HMRC’s new “nudge letter” targets offshore assets

HMRC have rolled out their latest weapon to combat offshore income or gains, in the form of “nudge letters”. These letters from HMRC’s Risk and Intelligence Service are based on information from overseas tax authorities and intend to prompt taxpayers to make voluntary disclosures.

If you need HMRC Tax Investigation advice, we are available to aid you at every stage of the HMRC investigate process. Members of our legal team have first-hand experience and knowledge of the internal workings of HMRC. We can provide you with the very best representation in negotiations with HMRC and defending all forms of HMRC fraud, tax inquiry, tax fraud investigation, criminal tax evasion and HMRC enquiries and investigations. Our team specialises in successfully challenging HMRC decisions and will assist you in every aspect of the investigation.

What is a nudge letter from HMRC?

The intention of the nudge letter is to prompt UK taxpayers into reviewing their tax returns to check whether they need to notify HMRC of any further gains, income or profits which they are yet to disclose.

If you are unsure if you have received a “nudge letter” from HMRC, you can see an example of one here.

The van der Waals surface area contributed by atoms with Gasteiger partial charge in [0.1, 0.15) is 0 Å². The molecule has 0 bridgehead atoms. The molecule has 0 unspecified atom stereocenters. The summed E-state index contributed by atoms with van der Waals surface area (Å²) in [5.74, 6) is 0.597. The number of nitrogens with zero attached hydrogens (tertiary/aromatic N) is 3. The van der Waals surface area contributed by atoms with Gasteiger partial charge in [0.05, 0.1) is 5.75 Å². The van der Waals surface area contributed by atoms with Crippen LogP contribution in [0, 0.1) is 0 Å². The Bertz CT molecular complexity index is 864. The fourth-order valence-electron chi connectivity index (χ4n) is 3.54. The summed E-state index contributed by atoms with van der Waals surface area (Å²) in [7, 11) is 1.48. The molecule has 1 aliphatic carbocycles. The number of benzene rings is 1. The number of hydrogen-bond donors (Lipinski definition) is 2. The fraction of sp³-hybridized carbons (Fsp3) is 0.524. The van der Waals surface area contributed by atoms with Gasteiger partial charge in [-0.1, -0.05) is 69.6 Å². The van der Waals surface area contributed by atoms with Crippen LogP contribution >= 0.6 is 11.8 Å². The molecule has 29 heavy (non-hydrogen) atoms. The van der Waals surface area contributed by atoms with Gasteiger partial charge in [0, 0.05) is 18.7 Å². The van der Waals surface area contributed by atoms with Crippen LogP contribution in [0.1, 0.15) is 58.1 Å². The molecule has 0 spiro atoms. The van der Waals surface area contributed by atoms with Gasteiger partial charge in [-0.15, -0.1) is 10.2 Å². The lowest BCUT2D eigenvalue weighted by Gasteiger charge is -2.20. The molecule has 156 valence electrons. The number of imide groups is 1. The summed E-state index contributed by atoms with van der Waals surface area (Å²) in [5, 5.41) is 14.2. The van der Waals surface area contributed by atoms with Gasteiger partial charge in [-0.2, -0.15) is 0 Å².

What are my obligations with a nudge letter?

It is important to remember that HMRC do not issue nudge letters to all taxpayers whose returns may be wrong, they could simply opt to start a tax investigation.

As per ss 106B-D of the Taxes Management Act 1970, failure to disclose offshore income, assets or gains, may result in HMRC opening a criminal investigation. By virtue of the Tax Management Act if you dishonestly make a false statement to evade paying tax, it will be a criminal offence which can result in both an investigation and criminal prosecution.

Do I need to respond to the nudge letter?

It is very important that you do not ignore a nudge letter from HMRC as failure to do so may result in HMRC launching an enquiry or tax investigation into your tax affairs. It is therefore vital that you instruct specialist tax solicitors in this instance to prepare a response on your behalf.

The recent guidance posted by the Chartered Institute of Taxation makes it clear that whilst HMRC cannot compel you to use any specific method for disclosure, you should respond to HMRC’s letter to mitigate the risks of further action being taken.

Recipients of a nudge letter will have 30 days to respond to HMRC with a completed Certificate of Tax Position. In completing this certificate you will either be confirming:

  • Your tax affairs are not up to date and that you will be making a voluntary disclosure via the Worldwide Disclosure Facility (“WDF”); OR
  • Your tax affairs are up to date and therefore there is no additional tax payable and all offshore income, gains and assets have been declared, as required.

I have just received a nudge letter from HMRC, what next?

Whilst there is no legal obligation on you to complete the Certificate of Tax Position, the CIOT advise that it is best to respond to the nudge letter as failure to do so may cause further investigation.